Would you tell us a bit about your life growing up?
My father is Nigerian and my mother is from Cameroon. I grew up in Lagos, Nigeria, as the last of 12 children, so it was a full house. I like to think that my parents maintained a good balance between spoiling me and teaching me discipline. Some of my most memorable days were being able to spend holidays with all my siblings, whether traveling or over Christmas dinners.
You reprised the role of Nneka in the 1992 movie Nneka the Pretty Serpent, can you tell us how you got the role as a first-time actress?
I got a phone call at 2 am one morning from my manager telling me that I had to attend an audition at 8 am. I asked what it was for, and he said I would be auditioning for Nneka the Pretty Serpent; they saw a photo they had liked and they wanted to see me on camera. I immediately became nervous, because I had never acted before. He explained that an opportunity like that could change everything for me career-wise if I was selected. That night I watched the 1994 and 1998 versions of the movie, and I did my best to follow instructions at the audition. Two auditions later it was narrowed down to three or four girls, and after a month, I got a phone call telling me that I was chosen to play Nneka. Of course, it was all so surreal even while shooting the movie—every time I would get bruised, or challenge my body on set during the physical scenes, I would smile because it made it feel more real!
How challenging was the role?
The previous Nneka movie was loved by many Nigerians, so I had big shoes to fill. To prepare for the movie, they had me take Igbo classes, dance lessons, fight sessions, and acting coaching. I also learned how to swim because a lot of the scenes were shot in and around the water.
You are from Edo State, how did you learn how to speak Igbo?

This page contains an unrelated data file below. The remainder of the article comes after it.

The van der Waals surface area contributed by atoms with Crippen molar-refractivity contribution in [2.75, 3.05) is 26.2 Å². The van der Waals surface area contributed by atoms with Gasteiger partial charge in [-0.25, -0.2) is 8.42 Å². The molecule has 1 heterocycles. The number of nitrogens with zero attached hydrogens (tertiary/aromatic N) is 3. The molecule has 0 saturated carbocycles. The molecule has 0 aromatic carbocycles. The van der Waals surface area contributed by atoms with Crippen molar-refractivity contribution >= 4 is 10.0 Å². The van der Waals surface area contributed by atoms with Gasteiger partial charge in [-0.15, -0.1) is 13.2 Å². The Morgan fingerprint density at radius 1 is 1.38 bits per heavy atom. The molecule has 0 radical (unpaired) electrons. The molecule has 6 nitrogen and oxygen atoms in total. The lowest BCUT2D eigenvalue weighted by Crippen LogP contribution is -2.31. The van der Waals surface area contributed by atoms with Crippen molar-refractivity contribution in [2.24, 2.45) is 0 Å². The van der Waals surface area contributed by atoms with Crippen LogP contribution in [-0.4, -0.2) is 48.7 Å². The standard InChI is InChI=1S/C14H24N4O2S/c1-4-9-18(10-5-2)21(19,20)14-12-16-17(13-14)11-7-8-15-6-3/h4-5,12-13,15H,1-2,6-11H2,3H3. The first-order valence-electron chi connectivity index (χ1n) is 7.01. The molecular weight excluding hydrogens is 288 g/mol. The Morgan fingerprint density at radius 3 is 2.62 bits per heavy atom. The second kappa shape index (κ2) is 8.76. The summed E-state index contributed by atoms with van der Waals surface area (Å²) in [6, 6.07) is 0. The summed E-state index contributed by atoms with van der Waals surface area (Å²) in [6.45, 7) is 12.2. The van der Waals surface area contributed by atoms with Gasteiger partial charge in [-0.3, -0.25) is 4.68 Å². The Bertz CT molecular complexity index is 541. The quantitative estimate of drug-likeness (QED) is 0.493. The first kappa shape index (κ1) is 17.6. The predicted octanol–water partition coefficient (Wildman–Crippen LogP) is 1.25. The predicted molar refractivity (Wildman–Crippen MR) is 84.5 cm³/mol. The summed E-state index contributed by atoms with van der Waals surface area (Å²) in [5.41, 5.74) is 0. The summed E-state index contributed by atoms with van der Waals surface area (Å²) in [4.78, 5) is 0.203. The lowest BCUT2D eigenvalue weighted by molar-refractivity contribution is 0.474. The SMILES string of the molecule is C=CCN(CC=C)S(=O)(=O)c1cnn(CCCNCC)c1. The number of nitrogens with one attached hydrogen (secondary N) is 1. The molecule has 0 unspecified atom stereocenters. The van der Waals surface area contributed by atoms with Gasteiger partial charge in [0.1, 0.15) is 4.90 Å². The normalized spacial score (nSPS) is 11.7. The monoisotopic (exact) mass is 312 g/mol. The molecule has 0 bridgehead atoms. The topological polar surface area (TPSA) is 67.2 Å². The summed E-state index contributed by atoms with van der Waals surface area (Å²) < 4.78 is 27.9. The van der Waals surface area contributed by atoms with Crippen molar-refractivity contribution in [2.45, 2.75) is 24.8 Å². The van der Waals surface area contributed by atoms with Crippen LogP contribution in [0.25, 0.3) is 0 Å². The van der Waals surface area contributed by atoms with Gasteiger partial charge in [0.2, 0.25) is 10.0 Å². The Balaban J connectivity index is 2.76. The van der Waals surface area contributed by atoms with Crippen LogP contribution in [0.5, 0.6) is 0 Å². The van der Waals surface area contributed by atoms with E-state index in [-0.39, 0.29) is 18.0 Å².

I have always loved to challenge myself, and I have always had an appreciation for other languages. Learning Igbo was probably one of the most difficult parts of shooting the movie. I had a very good Igbo instructor, but it also took a lot of teamwork to ensure we were using a specific dialect and that it was consistent all through.
Your transition from a journalist to an actor?
I used to think that a person had to be born to do one thing, but acting has changed my view on this. I trained to be a journalist when I was 15 years old. I studied Journalism and Business at an American university in Washington DC, and I also have a lot of experience from working in media enterprises like Fox News and Discovery channel before I moved back to Nigeria. I was also so passionate about media that I acquired a masters in International PR and Corporate Communications from New York University, while I concurrently worked at the United Nations peacebuilding commission. I love anything to do with news and current affairs, however, this transition to acting has helped me see a different side of myself, and I love the fact that it has shown me another talent/passion that I didn’t realize existed. An actor can live many lives, and in all of those lives, he or she gets to become knowledgeable about various topics while playing different characters. I think acting is one of the most fulfilling and thrilling professions in the world.
What do fashion and style mean to you?
Fashion and style are art, but it’s also a global form of communication. My style is edgy, futuristic, and sexy, And I love that it’s a form of expressing who I am without speaking.
How do you balance work/fun?
I love what I do, so it never feels like I’m working. I love to spend time with my family and I love to travel and see new places when I get the chance to.
What makes you happy and sweeps you off your feet?
My family makes me happy; I have a really good support system, and I also have a very small circle of close friends. I also just recently discovered that I love surprises.
Your idea of a perfect man, perfect date?
My ideal man is somebody who listens and is considerate and kind. My idea of a perfect date will include lots of flowers, a beach, chocolates or Paris.
Who is your role model, mentor in the industry?
I absolutely admire the change-makers in the industry like Charles Okpaleke, Kemi Adetiba, Jennifer Akindele, Ay, and of course aunty Mo Abudu (who is in both media and film).
Where do you hope to see yourself in a few years from now?
I want to be a reason that more people watch Nollywood films, both locally and globally. I see myself doing more movies even outside the shores of Nigeria. And I see myself producing my own stories one day, as well and creating my own television show.